Our trip to the Canadian Atlantic provinces of New Brunswick, Nova Scotia, and Prince Edward Island was over all too soon. We made our way to the airport to catch our flight to Toronto, where we had a seven hour layover before heading home to Saskatchewan.
As we flew further, and further, away, we know we’d like to return someday.
Good-bye for now, Atlantic Canada!
Our recent trip to Eastern Canada included a visit to the popular Hopewell Park. The stars of the show there are the Hopewell Rocks.
Our visit took place sometime between high and low tides, so the rock bases weren’t visible. At low tide, the thin columns hardly look strong enough to hold the weight of the giant monoliths, and there have been collapses in the past.
This formation is the Diamond Rock.
The park trails take hikers to various vantage points where there is a new point of interest to experience and photograph.
The Flowerpot Rocks also have slim columns that are visible at low tide. You can just see the top of the columns beginning to appear.
And some rocks come into view only if the visitor remains alert, and observant.
At low tide visitors are allowed to walk the seabed. We were about halfway down the stairs to the caves, but were stopped by a warning sign, on a chain, that blocked our way. Some pigeons were feasting on the small delicacies left on the seabed as the tide receded.
The brown water is a result of mud and silt mixing with sea water in the constant churning brought about by the world’s fastest and highest tides in this, the Fundy Region of New Brunswick.
On our early summer trip to Eastern Canada, we were treated to many beautiful sights. Some of the most awesome of these were found at Hopewell Park in New Brunswick. On the way there, we passed the Chocolate (Petitcodiac) River. The Tidal Bore, caused by the Bay of Fundy tides, occurs twice daily. The water in the River rolls back upstream in one wave that can go up to 60 cm (19.5 inches) in height.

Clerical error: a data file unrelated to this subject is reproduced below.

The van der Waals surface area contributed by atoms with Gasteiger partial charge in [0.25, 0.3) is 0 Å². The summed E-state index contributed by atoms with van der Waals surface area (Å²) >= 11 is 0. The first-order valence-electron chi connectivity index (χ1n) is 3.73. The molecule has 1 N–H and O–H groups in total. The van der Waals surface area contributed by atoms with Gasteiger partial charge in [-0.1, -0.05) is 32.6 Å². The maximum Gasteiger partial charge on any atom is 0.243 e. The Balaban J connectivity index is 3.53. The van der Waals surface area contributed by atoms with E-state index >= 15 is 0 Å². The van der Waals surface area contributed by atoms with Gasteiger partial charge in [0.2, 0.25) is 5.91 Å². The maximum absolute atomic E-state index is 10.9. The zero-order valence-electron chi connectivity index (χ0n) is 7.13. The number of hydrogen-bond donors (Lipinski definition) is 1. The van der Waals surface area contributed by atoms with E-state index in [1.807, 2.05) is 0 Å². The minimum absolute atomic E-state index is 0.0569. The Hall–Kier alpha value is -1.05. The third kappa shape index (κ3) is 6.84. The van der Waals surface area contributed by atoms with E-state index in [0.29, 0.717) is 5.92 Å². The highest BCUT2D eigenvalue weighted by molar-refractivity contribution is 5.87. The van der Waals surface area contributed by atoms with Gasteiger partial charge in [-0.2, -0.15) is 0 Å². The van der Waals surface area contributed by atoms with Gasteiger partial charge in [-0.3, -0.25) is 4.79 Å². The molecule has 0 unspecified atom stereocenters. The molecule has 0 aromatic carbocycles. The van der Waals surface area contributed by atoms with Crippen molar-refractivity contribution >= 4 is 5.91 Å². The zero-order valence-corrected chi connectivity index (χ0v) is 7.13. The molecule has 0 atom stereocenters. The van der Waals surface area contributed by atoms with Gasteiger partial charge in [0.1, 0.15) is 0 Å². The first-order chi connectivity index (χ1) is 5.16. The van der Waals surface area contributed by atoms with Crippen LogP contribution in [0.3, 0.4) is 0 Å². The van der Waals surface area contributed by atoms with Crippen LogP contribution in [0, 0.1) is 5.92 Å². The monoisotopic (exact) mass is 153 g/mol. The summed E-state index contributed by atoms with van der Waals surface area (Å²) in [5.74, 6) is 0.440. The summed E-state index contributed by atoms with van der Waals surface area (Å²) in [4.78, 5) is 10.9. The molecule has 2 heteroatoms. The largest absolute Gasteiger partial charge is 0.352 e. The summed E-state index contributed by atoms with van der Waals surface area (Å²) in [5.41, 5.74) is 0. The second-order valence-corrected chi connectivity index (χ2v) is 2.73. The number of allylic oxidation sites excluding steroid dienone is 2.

Hopewell Park is part of the Fundy region, where the tides can reach up to 15 metres (50 ft), about the height of a four-storey building, twice daily. The tides can rise an amazing 12 vertical feet per hour, so the area has attendants on staff to guide visitors off the ocean floor, out of the coves, and rock caves, when it’s not safe.
The trails are bordered by lush ferns, flowering shrubs, and interesting tree forms.
On some trees is a type of algae that grows in conjunction with lichens.
One of the park’s visitors decided this smiley rock needed some eyes.
Benches are placed along the steep trails in case a little rest is in order.
And here’s just one of the many danger signs in the park.
Driftwood has been used for some interesting displays. Is this one supposed to represent a rake, an anchor, a pick, or what?
Unfortunately, it was too early in the season for these driftwood planters to display any colourful blooms.
The park also had an interpretive centre, some play spots for the kids, and picnic places.
But, the real stars of Hopewell Park are the Hopewell Rocks.
I will feature them in my next post!